Beating the Rush

Well, fuck me. Let’s hear it, and rather loudly this time, for Julian Casablancas. The man has really gone and done it: made good on the promise of his band’s first album while defying whatever expectations might have arisen in the wake of that record’s considerable success. You wouldn’t have thought it possible, not even if you didn’t like Is This It, the Strokes’ universally-discussed debut. How could a band so wholly devoured by the buzz they’d generated break free from their self-made shackles? The Knack never managed to answer the question correctly, and now look at them.

And so it’s with great delight that we here at Last Plane to Jakarta are jumping out ahead of the backlashing and giving you the God’s honest truth: True Tales from the Rev0lution, the follow-up to Is This It, slays dragons six ways to Sunday. From the rotator-cuff-bursting skreee of the opening “Me and Les Hydropathes” to the rock-orgy caterwauling of “Not Turning Thirty,” the eight-minute jam that closes out True Tales’ second disc, it’s pure gravy & no giblets.

Where to begin? Certainly this was the very question being answered when the Strokes picked “Me and Les Hydropathes” for the album opener here: its opening line, “I win again,” picking up where Is This It left off. It’s pure Detroit garage rock cleaned up & newly oiled, just like you’d expect, as the song charges along through two verses and a chorus. First impressions count, certainly, and listeners to True Tales will probably be thinking “hey, it sounds a lot like the last album” for those two verses. Fair enough, and good enough. But it’s the solo that comes between that chorus and the third verse that counts.

It’s the solo that counts, because it isn’t a guitar solo. It’s a tuba. Yes, a tuba. How they’re going to pull this off live I don’t know -- it’s hell trying to look glamorous with a tuba in your lap, to say nothing of trying to play one standing up -- but on disc, as in that slogan that’s been appropriated by every business firm in the country by now, it just makes sense. The fat liquid notes roll out bubbling triplets as if everybody’s already agreed that rock and roll, at its core, has always been about brass. It’s completely unbelievable. And when the solo ends as sharply and abruptly as it began, and Casablancas keens his way back into the verse with a yowling “Well, come on,” the most surprising thing about it is just how naturally the whole thing comes together.

As unexpected as the tuba solo, though, is the old-school hip-hop beat that announces the stunning second track, “Kaspar.” With west coast DJ Walt Liquor providing his signature squirrels-gone-crazy scratching, one feels a creeping dread as four bars turns over to eight: is Casablancas actually going to rap? It can’t be. It mustn’t. Visions of one-star Rolling Stone reviews proclaiming the sudden death by bludgeoning of the New Rock flash hotly through one’s mind, while the inner Strokes fan starts making justifications: it worked for Mike Skinner, rap needs a breath of fresh air, it’s always a good idea to piss off the fanbase. Eight bars of hand-recreated 808 gives way to twelve, and then it happens. Julian raps. In German.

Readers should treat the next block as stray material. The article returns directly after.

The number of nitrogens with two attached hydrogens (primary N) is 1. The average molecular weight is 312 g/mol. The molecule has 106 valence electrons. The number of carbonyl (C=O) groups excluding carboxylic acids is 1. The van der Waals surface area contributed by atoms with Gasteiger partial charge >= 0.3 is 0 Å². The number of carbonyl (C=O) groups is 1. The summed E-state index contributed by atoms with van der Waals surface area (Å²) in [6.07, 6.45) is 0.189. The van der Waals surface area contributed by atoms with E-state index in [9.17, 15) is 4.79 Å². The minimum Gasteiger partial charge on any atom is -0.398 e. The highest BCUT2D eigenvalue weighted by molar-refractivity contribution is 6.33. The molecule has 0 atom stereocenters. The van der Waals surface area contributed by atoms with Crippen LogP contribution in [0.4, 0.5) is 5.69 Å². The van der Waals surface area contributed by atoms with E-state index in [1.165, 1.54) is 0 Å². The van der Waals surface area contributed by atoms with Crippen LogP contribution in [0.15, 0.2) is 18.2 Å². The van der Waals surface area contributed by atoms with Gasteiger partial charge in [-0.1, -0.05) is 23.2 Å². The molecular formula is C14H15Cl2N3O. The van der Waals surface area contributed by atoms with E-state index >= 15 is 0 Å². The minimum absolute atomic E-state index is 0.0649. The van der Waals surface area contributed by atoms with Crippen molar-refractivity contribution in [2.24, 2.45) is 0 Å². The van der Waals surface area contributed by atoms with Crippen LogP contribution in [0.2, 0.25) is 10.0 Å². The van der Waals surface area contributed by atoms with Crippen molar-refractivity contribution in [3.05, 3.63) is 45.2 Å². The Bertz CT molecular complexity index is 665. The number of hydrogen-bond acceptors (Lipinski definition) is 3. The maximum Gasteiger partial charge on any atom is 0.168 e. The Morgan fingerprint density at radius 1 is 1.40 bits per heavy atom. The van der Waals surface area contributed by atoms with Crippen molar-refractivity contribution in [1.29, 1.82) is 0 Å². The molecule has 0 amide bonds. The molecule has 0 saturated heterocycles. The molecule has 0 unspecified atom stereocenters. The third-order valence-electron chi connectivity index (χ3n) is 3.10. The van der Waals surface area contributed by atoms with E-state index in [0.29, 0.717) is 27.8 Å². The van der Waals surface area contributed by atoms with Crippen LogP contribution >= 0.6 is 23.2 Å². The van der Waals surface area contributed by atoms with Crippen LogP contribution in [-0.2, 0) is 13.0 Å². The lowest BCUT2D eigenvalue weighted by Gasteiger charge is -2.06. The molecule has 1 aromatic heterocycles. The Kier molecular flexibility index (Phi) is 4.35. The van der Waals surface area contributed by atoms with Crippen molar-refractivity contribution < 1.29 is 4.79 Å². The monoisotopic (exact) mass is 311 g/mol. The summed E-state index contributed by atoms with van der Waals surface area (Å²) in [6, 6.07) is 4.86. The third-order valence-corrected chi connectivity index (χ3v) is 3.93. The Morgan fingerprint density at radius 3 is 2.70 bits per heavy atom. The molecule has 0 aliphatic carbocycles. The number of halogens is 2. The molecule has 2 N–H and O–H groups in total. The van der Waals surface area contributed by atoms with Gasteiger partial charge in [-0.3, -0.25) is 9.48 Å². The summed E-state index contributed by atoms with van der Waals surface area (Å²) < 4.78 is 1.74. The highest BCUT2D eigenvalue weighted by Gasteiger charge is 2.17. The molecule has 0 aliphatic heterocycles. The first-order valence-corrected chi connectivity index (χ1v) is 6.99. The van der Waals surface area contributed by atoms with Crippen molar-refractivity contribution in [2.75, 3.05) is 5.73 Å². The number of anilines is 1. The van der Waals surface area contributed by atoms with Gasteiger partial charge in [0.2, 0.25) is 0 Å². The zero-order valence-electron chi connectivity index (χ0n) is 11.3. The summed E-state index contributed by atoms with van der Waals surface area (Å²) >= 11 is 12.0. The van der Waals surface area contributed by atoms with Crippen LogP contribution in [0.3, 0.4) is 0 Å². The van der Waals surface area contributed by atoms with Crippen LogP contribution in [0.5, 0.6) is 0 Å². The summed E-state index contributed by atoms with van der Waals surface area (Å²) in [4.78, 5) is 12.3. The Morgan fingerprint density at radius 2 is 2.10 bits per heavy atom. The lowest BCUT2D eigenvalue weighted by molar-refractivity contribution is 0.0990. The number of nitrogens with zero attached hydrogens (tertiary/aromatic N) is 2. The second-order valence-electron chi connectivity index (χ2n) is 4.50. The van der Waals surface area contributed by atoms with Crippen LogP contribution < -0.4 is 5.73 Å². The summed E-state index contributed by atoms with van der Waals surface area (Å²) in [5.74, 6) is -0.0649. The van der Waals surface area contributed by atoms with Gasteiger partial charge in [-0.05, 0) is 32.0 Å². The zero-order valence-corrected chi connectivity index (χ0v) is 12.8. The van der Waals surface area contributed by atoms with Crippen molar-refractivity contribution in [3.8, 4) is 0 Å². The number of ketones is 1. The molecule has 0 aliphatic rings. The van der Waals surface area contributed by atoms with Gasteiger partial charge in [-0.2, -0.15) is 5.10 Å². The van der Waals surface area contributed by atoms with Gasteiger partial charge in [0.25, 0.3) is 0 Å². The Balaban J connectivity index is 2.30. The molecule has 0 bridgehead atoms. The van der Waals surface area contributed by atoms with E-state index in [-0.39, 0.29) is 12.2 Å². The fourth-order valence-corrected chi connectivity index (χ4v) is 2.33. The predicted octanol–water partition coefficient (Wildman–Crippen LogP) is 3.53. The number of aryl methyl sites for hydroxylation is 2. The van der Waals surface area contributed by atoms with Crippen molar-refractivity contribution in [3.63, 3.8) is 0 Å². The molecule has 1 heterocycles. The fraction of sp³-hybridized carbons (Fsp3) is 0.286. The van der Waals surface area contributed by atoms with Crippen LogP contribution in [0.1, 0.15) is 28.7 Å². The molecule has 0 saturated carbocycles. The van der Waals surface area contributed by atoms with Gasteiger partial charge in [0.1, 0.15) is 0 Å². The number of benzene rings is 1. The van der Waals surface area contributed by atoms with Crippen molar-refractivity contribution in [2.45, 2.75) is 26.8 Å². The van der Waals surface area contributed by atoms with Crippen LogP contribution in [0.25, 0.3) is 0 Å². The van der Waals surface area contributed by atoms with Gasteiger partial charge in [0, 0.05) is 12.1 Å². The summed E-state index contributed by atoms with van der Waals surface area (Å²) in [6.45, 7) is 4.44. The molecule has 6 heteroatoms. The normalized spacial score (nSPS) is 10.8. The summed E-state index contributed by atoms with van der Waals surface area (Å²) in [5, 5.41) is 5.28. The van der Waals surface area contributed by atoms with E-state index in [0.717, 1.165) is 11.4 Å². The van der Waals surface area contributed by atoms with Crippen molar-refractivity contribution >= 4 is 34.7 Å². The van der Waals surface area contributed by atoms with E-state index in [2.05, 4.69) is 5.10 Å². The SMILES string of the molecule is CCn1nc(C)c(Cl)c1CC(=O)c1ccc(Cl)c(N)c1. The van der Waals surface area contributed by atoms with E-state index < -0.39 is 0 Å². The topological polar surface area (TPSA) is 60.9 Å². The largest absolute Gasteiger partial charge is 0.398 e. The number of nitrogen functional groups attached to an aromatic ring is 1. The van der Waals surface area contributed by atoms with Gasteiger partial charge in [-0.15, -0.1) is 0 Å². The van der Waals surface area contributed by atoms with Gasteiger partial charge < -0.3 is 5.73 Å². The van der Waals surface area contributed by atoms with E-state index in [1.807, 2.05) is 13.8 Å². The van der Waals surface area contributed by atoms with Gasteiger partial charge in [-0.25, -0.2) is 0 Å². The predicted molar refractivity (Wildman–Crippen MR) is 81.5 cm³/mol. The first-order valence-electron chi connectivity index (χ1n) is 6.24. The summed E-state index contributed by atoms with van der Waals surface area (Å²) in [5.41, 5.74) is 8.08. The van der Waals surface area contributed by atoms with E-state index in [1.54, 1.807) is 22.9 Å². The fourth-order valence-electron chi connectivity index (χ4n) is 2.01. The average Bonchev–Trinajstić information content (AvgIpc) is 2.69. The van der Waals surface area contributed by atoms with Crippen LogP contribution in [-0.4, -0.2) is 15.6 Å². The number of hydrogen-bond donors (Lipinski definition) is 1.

The first time I heard it my jaw hit the floor and I still have the scrape-marks to prove it. It’s brilliant is what it is: reacting to the “It” band who replaced them in the music papers, the Strokes pick up the challenge laid down by the Streets while deferring it completely. Cool? Uncool? How can one say, not being able to understand German and all? I’d be lying if I said it didn’t sound a little like Falco, but then Falco never had the world’s tightest garage combo behind him, or the Neptunes assisting with his production. Oh, yes, did I mention the Neptunes? Of course they’re all over True Tales, their contributions tastefully spread out across the album’s twenty-plus tracks, providing lift where it’s needed and enough bass resonance to stop an advancing army.

To say too much would spoil the fun, but at least a word is needed regarding that album-closing jam. Featuring guest contributions from Kevin Shields, J. Mascis, and (in what will be seen in the future as a turning point in the construction of indie credential) Gregg Allman, “Not Turning Thirty” stares death directly in the face and spits in its eye. It does so by taking perhaps the sole unchampioned genre left -- the rock jam -- and playing it as if it were the single most vital thing going. The rush-rush of the ride cymbal recalls the Allman Brothers at their most transcendent, and the slithering guitar-lines wed Hendrix to Malkmus and come out sounding both tortured and cruel. Any person who doesn’t make the classic air-guitar face during the song’s closing three-guitars-trading-off solo should be considered suspect and potentially dangerous. There is just too much soul in here for anyone not to hear it.

As with the last Strokes album, there are going to be people who refuse to believe the hype -- as if truly vital things are really in need of any hype. If it’s crucial to our survival, then we’re duty-bound to wallow in our dependence on it. And so, here at LPTJ, we are making no bones about it. Whatever else may be said in the coming year about True Tales from the Rev0lution, we’ve got to call it like we see it. It’s a hip-hop/brass-band/clean-garage masterpiece. It’s excessive and over-the-top and it’s never quite enough. It’s just what you need. It’s just what we all need.

You heard it here first.





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